In the last month, I was fortunate enough to confirm new flexible hours with my workplace, whereby I compress the same amount of working time in a fortnight from 10 working days down to nine—this has resulted in having each second Friday out of the office. Today, I decided to spend a good chunk of it at the University of Wollongong campus, with my temporary office shown above.
I’m grateful that I’ve been able to do this and although I’ve only had two such Fridays so far, they’ve both made a big difference in how much I can read and accomplish during the early stage of my literature review on media ecology.
Recently I’ve been reading quite a bit of Lewis Mumford, including his texts Art and Technics (1952), The Myth of the Machine (1966) and Technics and Civilization (1967). As a method of practising and revising my knowledge of media ecology, I’ve also been trying to integrate ideas from the field (where appropriate) into my Lounge Ruminator podcast. During my visit to the campus today, I finished the fourth and final text of his that I borrowed from the university library: The Story of Utopias (1962).
As I sat reading the text, which discusses the history and formation of utopias and how humans perceive and reconstruct their environments, a particular section leapt out at me. Mumford (1962, pp. 19–20) explains the concept of a ‘utopia of escape’:
In its most elemental state, this utopia of escape calls for a complete breach with the butcher, the baker, the grocer, and the real, limited, imperfect people that flutter around us… For the most part, of course, this is an idle dream, and if we do not grow out of it, we must at any rate thrust other conditions into it… when the “real” world becomes a little too hard and too sullen to face, we must take refuge, if we are to recover our balance, into another world which responds more perfectly to our deeper interests and desires—the world of literature.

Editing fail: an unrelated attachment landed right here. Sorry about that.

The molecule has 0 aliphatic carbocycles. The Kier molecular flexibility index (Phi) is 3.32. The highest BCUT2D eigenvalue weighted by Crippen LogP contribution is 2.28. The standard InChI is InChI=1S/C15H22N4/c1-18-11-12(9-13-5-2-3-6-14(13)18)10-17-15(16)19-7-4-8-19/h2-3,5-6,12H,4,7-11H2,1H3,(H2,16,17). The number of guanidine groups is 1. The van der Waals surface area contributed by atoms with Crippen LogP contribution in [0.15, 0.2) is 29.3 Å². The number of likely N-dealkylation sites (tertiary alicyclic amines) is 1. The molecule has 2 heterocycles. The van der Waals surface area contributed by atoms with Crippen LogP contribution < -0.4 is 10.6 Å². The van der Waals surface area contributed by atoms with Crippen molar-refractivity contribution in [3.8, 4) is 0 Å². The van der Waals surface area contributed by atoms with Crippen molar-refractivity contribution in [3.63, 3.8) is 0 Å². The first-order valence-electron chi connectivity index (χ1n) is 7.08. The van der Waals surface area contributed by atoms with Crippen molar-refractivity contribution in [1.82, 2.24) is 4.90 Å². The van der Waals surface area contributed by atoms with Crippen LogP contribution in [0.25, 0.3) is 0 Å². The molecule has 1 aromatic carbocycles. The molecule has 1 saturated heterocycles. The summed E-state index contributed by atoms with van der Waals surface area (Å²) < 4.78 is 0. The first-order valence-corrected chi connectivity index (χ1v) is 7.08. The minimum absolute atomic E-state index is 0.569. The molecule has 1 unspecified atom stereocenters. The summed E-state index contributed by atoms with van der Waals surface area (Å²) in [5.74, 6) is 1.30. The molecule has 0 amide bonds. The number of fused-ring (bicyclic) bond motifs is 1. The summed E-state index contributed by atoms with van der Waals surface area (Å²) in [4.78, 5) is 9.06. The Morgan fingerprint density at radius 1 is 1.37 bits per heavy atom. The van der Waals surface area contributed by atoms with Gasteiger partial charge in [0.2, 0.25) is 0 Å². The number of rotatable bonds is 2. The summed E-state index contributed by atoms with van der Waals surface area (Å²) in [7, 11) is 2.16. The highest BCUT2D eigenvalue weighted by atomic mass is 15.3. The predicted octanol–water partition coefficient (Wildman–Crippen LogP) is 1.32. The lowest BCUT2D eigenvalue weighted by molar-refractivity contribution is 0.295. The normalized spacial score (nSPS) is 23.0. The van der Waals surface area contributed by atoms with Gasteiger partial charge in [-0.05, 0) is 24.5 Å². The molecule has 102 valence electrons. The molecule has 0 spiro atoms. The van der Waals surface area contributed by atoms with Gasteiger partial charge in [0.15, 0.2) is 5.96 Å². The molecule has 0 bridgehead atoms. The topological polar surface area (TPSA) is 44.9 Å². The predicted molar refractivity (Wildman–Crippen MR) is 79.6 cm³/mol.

Upon reading this, I instantly related to it and felt that this notion of escape encapsulated my own motivation for returning to university. Although I enjoy my work, I did feel like something was missing—a certain kind of stimulus or feeling or learning environment… really, just engaging with and diving deeply into literature.
Sitting at that table with my coffee and iPad, absorbed in a text and hearing the birds in the trees and chitter-chatter of students in various languages, it felt like I was in a kind of utopia. It felt like an intellectual escape from the routine of everyday life.
Occasionally, people ask me why I’ve decided to do a PhD or give me a look like it’s a whole lot of extra work for no apparent reward. At this stage, I’m still considering and refining the questions that I want to ask, or as my supervisor Kate says, the ‘so what?’ of it all.
I think that a big part of this is yearning for a feeling of escape and a mission beyond the routine. Like the media environments that I’ve been reading a lot about recently, the university is a different kind of environment, with its own messages, conventions and expected behaviours, whether referring to the physical environment or the cognitive environment.
Most importantly, it’s an environment in which I can be another form of myself. We all have different selves in different contexts.
The word ‘utopia’ suggests idealism and perfection but in a practical sense, the word could mean something different; it could simply mean having a sense of clarity and direction or indeed, a happy place.
So, at the risk of sounding cheesy, I’ve decided that doing a PhD is about finding my intellectual happy place.